The answer is comfort. Besides working better with eye pro, the Intrepid BT is more comfortable. The best protection is the one you’ll actually wear. I didn’t realize it until I was three hours deep into a range session, but I hadn’t taken the Intrepid BT off, even when I was walking down to check targets. My head wasn’t squished, and my jaw wasn’t hurting.  It was kind of weird to be without the burgeoning discomfort in my skull.

Choices, Choices.

The electronic ear protection market is rife with options. Besides the major players mentioned above, there’s countless lesser-known options springing up every day. It can take a lot for a company without an established brand name and market recognition to break in. I really think WarBird is making a strong salient into the fray with the Intrepid BT.

While $149 is going to turn off the casual shooters and the “good enough” crowd, those who need a higher quality of product would do well to check these out. Losing your hearing is one mistake you want to avoid, and good ear protection is worth the cost. And it’s definitely cheaper than hearing aids!

Warbird’s Intrepid BT sells for $149 on their website. They also offer eye protection and body armor. Check em out!

Jens “Rex Nanorum” Hammer



Previous Post
Next Post


  1. While it seems ridiculous that these things are BT enabled I have to admit that it’s annoying the way that phones have deleted most corded connections like the 3.5mm jack and trying to run ear buds under earpro is pretty awful in most circumstances.

    I get wanting to dust/waterproof the phone, but when you’re doing that to stuff that has planned obsolescence built in, at a certain point you’re just being annoying.

    • Bluetooth isn’t going anywhere any time soon. I might not own an Intrepid but I do frequently use a set of bt phones that allows me to be on calls and Teams meetings while in very noisy environments. This is tech that becomes a Godsend and well worth the money. Technology moves forward and at some point this might become obsolete but that wouldn’t stop me from having it right now.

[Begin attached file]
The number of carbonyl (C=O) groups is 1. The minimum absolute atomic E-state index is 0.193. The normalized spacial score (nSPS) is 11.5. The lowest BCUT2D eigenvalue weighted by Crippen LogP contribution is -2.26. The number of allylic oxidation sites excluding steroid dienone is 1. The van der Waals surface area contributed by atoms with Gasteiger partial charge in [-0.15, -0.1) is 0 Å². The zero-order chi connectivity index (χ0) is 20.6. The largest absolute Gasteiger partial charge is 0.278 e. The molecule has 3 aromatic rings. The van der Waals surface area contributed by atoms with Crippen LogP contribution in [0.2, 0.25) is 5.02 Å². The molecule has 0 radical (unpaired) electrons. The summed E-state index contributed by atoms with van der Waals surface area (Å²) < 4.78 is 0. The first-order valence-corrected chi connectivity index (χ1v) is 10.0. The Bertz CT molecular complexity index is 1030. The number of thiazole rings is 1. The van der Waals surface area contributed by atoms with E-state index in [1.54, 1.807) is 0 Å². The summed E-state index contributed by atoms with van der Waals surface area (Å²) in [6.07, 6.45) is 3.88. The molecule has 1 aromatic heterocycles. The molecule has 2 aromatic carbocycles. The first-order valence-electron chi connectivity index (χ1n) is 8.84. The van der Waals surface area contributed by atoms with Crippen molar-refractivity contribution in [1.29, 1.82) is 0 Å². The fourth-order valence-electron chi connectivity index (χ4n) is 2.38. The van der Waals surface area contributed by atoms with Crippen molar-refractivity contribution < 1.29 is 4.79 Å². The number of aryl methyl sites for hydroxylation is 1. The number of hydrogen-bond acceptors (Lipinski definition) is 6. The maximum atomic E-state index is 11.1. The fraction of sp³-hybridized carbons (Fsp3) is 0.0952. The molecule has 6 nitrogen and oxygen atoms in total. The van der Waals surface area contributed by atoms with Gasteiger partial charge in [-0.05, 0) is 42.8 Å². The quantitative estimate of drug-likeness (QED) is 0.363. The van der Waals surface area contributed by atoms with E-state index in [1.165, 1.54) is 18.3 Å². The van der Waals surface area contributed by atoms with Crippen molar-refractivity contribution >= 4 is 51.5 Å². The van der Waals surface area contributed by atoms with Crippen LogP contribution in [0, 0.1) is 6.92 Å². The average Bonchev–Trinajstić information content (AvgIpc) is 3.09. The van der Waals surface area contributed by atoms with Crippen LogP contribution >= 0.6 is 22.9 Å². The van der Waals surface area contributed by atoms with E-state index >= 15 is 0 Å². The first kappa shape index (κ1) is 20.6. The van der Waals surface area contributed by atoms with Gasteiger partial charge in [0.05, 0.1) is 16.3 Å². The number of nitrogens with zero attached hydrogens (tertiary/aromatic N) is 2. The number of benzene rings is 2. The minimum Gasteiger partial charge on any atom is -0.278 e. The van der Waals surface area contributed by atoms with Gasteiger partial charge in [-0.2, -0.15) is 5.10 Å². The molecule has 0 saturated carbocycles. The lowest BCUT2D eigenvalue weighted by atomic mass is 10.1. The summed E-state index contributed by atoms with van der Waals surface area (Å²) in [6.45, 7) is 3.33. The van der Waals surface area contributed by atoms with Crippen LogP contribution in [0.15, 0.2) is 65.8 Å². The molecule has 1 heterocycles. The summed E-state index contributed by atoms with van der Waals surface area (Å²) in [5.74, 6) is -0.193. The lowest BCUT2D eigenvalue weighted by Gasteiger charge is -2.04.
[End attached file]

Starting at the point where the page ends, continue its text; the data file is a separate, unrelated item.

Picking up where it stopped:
• I use my Walker’s muffs as earphones as much, if not more, than I do at the range. I’ve got an external cheapo BT adapter that I plug into the audio jack. Built-in would be nice

      These make AWESOME earphones because unlike regular earphones I can listen in to what is going on around me at any volume amplification level I wish (including zero, as in totally turning off the outside sounds.)

      Just because you can’t seem to see a use case for something doesn’t mean others don’t.

      • I see the use case just fine and, quite frankly, I’m somewhat baffled as to how you can read the OP and manage to get the idea that I don’t.

  2. I got water in my left ear and discovered I cant hear sht out of my right ear.
    Do they make a one sided earmuff sold at half price?

  3. Screw that I’m still using my 30 year old Bilsom Vikings. Paired with cheap foam plugs I’m good. I don’t need to talk on the phone or listen to music whilst firing. .45 acp is the only Heavy Metal I listen to.

      • Yea dont really know if music and firearms mix real well. At least for me i need to keep all the focus on the task at hand when handling weapons

        • Bluetooth enabled listening devices for interior and exterior sections of the home with tonal variance to differentiate where you are hearing the external audio………not one I am fully behind but I have seen it be made to work.

        • I think you are allowed to use these muffs for other things besides taking to the range. The RSO won’t come home with you and berate you for listening to music while hammering away reshingling your roof, or working on your lathe, or just relaxing in your living room listening to Mark Smith at 4 boxes diner while your wife is watching/listening to something else on her laptop.